Come aboard for history

Come aboard for history

Naval museums, some of them on retired ships, eagerly await and welcome visitors. Not to mention any and all support that helps keep floating history shipshape.

Roughly 120 Navy vessels are official historic landmarks in the United States. And naval ship museums, some of them housed in retired warships and submarines, are helping preserve that maritime and military heritage.

Two such places are a relatively short drive or a ferry ride to the Kitsap Peninsula, where Puget Sound Navy Museum in Bremerton and Naval Undersea Museum in Keyport are doing their part to educate current and future generations by bringing to life the historic roles of vessels above and below the waves.

Maintaining and operating naval museums often falls to veterans’ or community groups with minimal or no government funding. The museums rely on the generosity and support of their members and the public.

In return, visitors get thoroughly indoctrinated in floating history such as the USS Turner Joy, anchored at Bremerton’s waterfront near the Puget Sound Navy Museum (PSNM). The 66-year-old destroyer, decommissioned by the Navy in 1982, was involved in the Navy’s first sea battle in the Vietnam War in 1964. It now is a Navy museum ship. (Information about tours is at and 360-792-2457.) Recent temporary exhibits included one about patrol boats that were used in Puget Sound to chase alcohol smugglers during the prohibition and for guarding coastlines, ports, and rescues.

PSNM opened in 1954 in a different Bremerton than the 6,049 square-feet building it now occupies near Puget Sound Naval Shipyard and a state ferry terminal.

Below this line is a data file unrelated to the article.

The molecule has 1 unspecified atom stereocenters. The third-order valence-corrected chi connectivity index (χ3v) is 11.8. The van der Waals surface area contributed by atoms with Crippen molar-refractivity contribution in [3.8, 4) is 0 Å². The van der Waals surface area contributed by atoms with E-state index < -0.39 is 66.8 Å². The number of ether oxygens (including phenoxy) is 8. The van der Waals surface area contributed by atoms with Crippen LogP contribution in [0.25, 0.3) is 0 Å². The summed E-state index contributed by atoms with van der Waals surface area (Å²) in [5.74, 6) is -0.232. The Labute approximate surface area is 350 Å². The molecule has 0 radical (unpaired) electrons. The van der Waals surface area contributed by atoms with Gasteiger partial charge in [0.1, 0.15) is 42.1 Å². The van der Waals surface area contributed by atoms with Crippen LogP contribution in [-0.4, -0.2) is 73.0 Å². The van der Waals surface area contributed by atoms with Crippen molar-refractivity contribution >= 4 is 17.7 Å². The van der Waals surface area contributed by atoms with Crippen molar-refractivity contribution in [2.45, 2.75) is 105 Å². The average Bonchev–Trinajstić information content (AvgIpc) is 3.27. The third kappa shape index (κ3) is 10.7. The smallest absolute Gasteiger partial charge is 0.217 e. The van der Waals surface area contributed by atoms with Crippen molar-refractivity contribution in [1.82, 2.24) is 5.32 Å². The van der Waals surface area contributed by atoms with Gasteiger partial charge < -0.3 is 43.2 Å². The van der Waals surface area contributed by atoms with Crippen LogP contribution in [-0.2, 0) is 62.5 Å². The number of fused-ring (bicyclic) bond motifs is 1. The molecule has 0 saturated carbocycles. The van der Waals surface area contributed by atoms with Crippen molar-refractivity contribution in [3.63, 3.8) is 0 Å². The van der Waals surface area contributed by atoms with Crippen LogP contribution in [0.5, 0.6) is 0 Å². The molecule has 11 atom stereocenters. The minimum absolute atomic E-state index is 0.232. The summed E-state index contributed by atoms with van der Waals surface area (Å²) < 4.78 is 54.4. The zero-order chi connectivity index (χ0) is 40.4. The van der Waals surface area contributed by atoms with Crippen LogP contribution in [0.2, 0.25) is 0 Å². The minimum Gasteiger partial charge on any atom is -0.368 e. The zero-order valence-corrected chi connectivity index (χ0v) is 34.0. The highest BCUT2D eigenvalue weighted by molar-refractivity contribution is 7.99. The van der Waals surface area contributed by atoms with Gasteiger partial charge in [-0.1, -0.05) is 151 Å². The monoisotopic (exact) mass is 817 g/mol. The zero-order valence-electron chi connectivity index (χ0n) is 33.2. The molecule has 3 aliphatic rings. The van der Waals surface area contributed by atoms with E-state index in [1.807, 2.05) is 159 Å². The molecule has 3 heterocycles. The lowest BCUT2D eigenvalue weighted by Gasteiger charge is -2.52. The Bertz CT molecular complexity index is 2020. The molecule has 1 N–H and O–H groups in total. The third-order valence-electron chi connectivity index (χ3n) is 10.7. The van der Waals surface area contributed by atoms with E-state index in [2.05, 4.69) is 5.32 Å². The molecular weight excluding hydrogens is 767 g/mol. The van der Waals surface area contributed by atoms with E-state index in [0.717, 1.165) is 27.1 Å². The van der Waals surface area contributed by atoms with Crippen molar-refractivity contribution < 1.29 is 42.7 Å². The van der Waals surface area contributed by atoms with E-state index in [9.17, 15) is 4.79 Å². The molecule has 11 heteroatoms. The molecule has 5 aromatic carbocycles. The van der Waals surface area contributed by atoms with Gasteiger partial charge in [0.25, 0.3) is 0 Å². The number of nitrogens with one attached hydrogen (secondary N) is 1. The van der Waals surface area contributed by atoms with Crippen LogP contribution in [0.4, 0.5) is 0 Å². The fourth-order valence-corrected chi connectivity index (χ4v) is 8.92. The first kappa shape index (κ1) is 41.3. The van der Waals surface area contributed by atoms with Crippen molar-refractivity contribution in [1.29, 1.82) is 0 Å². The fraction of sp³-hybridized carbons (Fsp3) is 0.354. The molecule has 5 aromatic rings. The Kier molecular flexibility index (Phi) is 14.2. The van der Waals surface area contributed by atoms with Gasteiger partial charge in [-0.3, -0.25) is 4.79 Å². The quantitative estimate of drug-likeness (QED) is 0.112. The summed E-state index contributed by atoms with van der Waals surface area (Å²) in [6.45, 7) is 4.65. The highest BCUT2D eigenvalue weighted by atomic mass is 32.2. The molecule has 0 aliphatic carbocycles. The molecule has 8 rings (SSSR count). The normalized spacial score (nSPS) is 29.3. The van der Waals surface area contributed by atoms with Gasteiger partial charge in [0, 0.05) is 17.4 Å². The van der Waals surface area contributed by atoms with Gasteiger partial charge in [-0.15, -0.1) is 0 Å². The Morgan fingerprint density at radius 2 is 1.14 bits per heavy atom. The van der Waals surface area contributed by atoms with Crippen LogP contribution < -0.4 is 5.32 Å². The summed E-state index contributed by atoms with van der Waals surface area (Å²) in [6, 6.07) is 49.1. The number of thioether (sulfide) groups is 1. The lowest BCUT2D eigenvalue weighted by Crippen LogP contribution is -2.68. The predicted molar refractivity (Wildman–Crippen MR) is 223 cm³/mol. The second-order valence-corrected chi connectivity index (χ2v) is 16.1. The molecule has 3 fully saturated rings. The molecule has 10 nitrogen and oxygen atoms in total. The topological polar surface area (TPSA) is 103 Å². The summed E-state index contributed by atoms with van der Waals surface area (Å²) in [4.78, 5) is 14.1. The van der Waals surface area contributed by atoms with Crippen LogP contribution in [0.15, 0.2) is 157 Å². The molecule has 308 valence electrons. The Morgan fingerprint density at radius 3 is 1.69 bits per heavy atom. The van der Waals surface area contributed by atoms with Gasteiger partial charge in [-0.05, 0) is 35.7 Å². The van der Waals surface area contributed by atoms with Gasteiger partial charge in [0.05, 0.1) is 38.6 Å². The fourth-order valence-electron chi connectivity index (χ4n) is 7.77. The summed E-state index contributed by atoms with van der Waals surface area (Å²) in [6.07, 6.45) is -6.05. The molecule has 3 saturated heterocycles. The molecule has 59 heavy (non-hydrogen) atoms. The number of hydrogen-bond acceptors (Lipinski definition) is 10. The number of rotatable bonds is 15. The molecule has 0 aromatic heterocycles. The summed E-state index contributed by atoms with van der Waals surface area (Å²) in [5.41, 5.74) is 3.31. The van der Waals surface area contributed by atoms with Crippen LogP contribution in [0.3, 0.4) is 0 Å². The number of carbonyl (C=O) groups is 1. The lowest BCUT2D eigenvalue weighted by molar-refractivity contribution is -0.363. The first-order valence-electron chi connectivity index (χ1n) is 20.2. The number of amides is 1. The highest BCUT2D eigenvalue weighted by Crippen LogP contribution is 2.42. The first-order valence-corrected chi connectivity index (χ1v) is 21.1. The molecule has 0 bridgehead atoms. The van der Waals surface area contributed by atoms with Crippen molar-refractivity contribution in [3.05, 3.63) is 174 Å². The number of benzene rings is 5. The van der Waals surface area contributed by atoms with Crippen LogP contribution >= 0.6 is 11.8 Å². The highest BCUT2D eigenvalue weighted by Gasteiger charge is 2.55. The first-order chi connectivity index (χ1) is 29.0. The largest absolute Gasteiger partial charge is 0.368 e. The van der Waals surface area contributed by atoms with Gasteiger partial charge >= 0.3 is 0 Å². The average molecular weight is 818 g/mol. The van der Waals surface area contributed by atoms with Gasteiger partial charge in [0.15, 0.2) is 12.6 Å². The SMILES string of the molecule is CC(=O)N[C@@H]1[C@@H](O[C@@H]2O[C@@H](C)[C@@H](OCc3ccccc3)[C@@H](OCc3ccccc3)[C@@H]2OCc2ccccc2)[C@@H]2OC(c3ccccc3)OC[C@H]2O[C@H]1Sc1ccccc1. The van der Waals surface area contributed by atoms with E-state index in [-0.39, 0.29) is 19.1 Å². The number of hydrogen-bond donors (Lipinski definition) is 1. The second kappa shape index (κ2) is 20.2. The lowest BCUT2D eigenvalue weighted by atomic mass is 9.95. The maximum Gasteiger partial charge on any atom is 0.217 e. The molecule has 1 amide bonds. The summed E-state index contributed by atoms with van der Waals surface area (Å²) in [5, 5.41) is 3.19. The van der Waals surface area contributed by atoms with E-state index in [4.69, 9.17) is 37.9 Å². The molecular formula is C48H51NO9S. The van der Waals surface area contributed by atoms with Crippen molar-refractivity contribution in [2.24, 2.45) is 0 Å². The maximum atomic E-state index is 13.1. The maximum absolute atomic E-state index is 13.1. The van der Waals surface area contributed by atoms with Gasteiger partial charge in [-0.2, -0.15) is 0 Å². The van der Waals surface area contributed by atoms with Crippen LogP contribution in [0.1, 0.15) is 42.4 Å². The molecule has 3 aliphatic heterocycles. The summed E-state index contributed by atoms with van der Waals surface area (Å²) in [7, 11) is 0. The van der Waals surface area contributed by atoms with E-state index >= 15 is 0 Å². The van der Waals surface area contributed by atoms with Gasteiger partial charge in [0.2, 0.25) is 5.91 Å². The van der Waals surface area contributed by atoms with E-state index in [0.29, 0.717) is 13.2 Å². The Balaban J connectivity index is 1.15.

Naval Undersea Museum, a few miles north in Keyport and affiliated with PSNM, sits next to a branch of the Naval Undersea Warfare Center, a research, testing and engineering arm of the Navy. Museum artifacts and exhibits include torpedoes (“Torpedo Town” is a nickname for Keyport), a simulated submarine control room, a hulking portion of an actual former sub’s hull, and a deepwater rescue submersible that was used in the movie “The Hunt for Red October.”  It’s all backed by a non-profit foundation and its members who provide financial and organizational support .

Floating-ship museums, such as the Turner Joy, include famous ships like the USS Midway and USS Enterprise. Others are lesser-known but still storied. One is the USS Red Oak. Moored in Richmond, Calif., 16 miles north of San Francisco, it’s one of the last surviving World War II Victory Ships that were built on an emergency basis to carry vital supplies and troops to all theaters of war.

Well-known or not, all floating-ship and land-based naval museums “have a responsibility to future generations to preserve historic ships and to raise awareness,” said Fred Klink, who heads a committee running the Red Oak.

While naval museums need financial backing from individuals, organizations and corporations, Klink and other advocates note there are some simple ways virtually anyone can support the museums. One of the easiest ways is to visit them, buying a ticket if admission is charged (PSNM and Naval Undersea are free) and affirming their important roles in preserving history.

Another way is to volunteer for leading tours or other assistance such as working in museum stores.

Source: Brandpoint contributed to this report.